From the casual walker to the hard-core BACKpack-wielding superhuman,there’s something for you.
The West Coast is home to some of Australia’s most untouched and untamed wilderness - and the best way to connect with it is to explore it on foot.
Group A: Sturdy walking shoes or boots, sun hat, sun block, sunglasses, clothes suited to the day, and water.
Group B: Group A + raincoat, woollen jumper or fibre pile jacket, snacks or drink.
Group C: Group A & B + thermal leggings or shorts, warm hat or beanie, gloves, waterproof trousers, gaiters, lunch, drink, and map.
You need to be prepared for cold weather, even in summer months. We’ve been known to have highland snowfall in January.
Check out our Walks listings for details on the best West Coast Walks
Grade 1: No bushwalking experience, flat even surface, suitable for wheelchair users who have assistance.
Grade 2: No bushwalking experience, may have a gentle hill section and steps.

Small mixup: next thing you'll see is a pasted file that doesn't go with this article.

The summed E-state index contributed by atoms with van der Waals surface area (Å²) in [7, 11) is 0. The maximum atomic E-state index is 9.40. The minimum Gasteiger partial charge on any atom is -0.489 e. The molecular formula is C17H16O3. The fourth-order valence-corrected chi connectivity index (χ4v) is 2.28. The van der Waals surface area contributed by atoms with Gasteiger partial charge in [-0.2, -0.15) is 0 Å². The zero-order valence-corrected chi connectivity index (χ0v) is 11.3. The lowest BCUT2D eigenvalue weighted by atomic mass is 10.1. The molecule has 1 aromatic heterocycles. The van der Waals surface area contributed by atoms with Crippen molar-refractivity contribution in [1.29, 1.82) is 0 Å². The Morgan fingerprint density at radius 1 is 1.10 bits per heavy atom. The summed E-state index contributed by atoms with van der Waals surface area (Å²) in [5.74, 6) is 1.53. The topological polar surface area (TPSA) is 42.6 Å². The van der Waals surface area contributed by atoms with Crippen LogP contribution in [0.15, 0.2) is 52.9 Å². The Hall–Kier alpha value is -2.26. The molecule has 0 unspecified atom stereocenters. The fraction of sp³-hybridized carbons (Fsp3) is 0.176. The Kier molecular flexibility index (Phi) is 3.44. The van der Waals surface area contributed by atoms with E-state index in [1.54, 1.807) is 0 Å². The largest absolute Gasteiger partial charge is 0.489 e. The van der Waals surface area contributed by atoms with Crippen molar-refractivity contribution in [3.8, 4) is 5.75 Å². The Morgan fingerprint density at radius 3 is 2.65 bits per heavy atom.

Grade 3: Suitable for most ages and fitness levels, some bushwalking experience recommended, may have steep hills, rough surface, and many steps.
Queenstown Recreation Ground
In Queenstown, our footy players play on a gravel oval, not grass. It’s not for the faint of heart. Built in 1895 the ground has been called the most infamous and feared football field in Australia. The "Gravel" was inducted into the Tasmanian Football Hall of Fame in 2007.
Kelly Basin Walk
Walk with history down the route of the former railway line to Kelly Basin, where remains of rail bridges and sleepers are reminders of the past. Where once 1000 people lived, today only historic remnants of the former town of Pillinger can be seen amidst lush green mosses and tree ferns.
West Coast Reflections Exhibition
Architects, writers, woodturners, gardeners and historians contributed their talents to the acclaimed exhibition West Coast Reflections at the West Coast Visitor Information and Booking Centre.